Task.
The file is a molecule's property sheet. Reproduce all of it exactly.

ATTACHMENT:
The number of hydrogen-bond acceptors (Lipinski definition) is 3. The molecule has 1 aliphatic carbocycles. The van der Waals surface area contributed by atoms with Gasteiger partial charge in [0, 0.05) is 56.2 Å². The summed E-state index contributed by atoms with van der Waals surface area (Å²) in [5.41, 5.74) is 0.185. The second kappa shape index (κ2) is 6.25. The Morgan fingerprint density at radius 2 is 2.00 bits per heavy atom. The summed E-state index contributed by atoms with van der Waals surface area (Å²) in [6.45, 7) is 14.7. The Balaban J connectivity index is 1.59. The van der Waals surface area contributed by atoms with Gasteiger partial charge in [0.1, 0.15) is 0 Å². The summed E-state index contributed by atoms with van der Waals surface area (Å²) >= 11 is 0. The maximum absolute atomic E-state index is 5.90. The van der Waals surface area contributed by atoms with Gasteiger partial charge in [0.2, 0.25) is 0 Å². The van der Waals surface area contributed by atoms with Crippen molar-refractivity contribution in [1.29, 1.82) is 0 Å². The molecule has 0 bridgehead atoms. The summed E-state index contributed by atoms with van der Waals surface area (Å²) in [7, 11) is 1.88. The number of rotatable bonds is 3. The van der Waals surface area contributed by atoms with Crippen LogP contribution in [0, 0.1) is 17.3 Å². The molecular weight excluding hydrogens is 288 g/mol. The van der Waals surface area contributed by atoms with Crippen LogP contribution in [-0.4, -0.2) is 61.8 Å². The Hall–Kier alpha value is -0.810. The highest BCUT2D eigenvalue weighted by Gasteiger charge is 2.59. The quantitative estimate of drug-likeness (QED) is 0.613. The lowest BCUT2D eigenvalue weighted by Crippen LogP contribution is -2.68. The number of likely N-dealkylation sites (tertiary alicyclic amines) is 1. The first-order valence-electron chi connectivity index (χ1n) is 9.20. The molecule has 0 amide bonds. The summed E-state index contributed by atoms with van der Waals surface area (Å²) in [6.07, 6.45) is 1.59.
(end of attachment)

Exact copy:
The number of hydrogen-bond acceptors (Lipinski definition) is 3. The molecule has 1 aliphatic carbocycles. The van der Waals surface area contributed by atoms with Gasteiger partial charge in [0, 0.05) is 56.2 Å². The summed E-state index contributed by atoms with van der Waals surface area (Å²) in [5.41, 5.74) is 0.185. The second kappa shape index (κ2) is 6.25. The Morgan fingerprint density at radius 2 is 2.00 bits per heavy atom. The summed E-state index contributed by atoms with van der Waals surface area (Å²) in [6.45, 7) is 14.7. The Balaban J connectivity index is 1.59. The van der Waals surface area contributed by atoms with Gasteiger partial charge in [0.1, 0.15) is 0 Å². The summed E-state index contributed by atoms with van der Waals surface area (Å²) >= 11 is 0. The maximum absolute atomic E-state index is 5.90. The van der Waals surface area contributed by atoms with Gasteiger partial charge in [0.2, 0.25) is 0 Å². The van der Waals surface area contributed by atoms with Crippen molar-refractivity contribution in [1.29, 1.82) is 0 Å². The molecule has 0 bridgehead atoms. The summed E-state index contributed by atoms with van der Waals surface area (Å²) in [7, 11) is 1.88. The number of rotatable bonds is 3. The van der Waals surface area contributed by atoms with Crippen LogP contribution in [0, 0.1) is 17.3 Å². The molecular weight excluding hydrogens is 288 g/mol. The van der Waals surface area contributed by atoms with Crippen LogP contribution in [-0.4, -0.2) is 61.8 Å². The Hall–Kier alpha value is -0.810. The highest BCUT2D eigenvalue weighted by Gasteiger charge is 2.59. The quantitative estimate of drug-likeness (QED) is 0.613. The lowest BCUT2D eigenvalue weighted by Crippen LogP contribution is -2.68. The number of likely N-dealkylation sites (tertiary alicyclic amines) is 1. The first-order valence-electron chi connectivity index (χ1n) is 9.20. The molecule has 0 amide bonds. The summed E-state index contributed by atoms with van der Waals surface area (Å²) in [6.07, 6.45) is 1.59.